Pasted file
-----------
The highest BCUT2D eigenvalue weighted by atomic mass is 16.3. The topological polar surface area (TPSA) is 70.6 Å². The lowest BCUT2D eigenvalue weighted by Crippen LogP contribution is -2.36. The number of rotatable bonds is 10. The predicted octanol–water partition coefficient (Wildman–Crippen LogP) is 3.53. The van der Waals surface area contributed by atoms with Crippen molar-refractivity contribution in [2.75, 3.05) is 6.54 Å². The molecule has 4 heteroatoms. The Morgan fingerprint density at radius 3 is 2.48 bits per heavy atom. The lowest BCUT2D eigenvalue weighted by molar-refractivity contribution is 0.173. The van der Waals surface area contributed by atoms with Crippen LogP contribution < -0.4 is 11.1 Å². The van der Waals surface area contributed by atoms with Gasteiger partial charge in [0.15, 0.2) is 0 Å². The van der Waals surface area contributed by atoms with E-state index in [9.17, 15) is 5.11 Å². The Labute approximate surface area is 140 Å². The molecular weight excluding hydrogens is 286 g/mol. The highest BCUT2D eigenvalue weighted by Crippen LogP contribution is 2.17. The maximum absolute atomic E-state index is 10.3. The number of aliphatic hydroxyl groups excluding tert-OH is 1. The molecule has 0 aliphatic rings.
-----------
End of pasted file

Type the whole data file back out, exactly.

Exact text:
The highest BCUT2D eigenvalue weighted by atomic mass is 16.3. The topological polar surface area (TPSA) is 70.6 Å². The lowest BCUT2D eigenvalue weighted by Crippen LogP contribution is -2.36. The number of rotatable bonds is 10. The predicted octanol–water partition coefficient (Wildman–Crippen LogP) is 3.53. The van der Waals surface area contributed by atoms with Crippen molar-refractivity contribution in [2.75, 3.05) is 6.54 Å². The molecule has 4 heteroatoms. The Morgan fingerprint density at radius 3 is 2.48 bits per heavy atom. The lowest BCUT2D eigenvalue weighted by molar-refractivity contribution is 0.173. The van der Waals surface area contributed by atoms with Crippen LogP contribution < -0.4 is 11.1 Å². The van der Waals surface area contributed by atoms with Gasteiger partial charge in [0.15, 0.2) is 0 Å². The van der Waals surface area contributed by atoms with E-state index in [9.17, 15) is 5.11 Å². The Labute approximate surface area is 140 Å². The molecular weight excluding hydrogens is 286 g/mol. The highest BCUT2D eigenvalue weighted by Crippen LogP contribution is 2.17. The maximum absolute atomic E-state index is 10.3. The number of aliphatic hydroxyl groups excluding tert-OH is 1. The molecule has 0 aliphatic rings.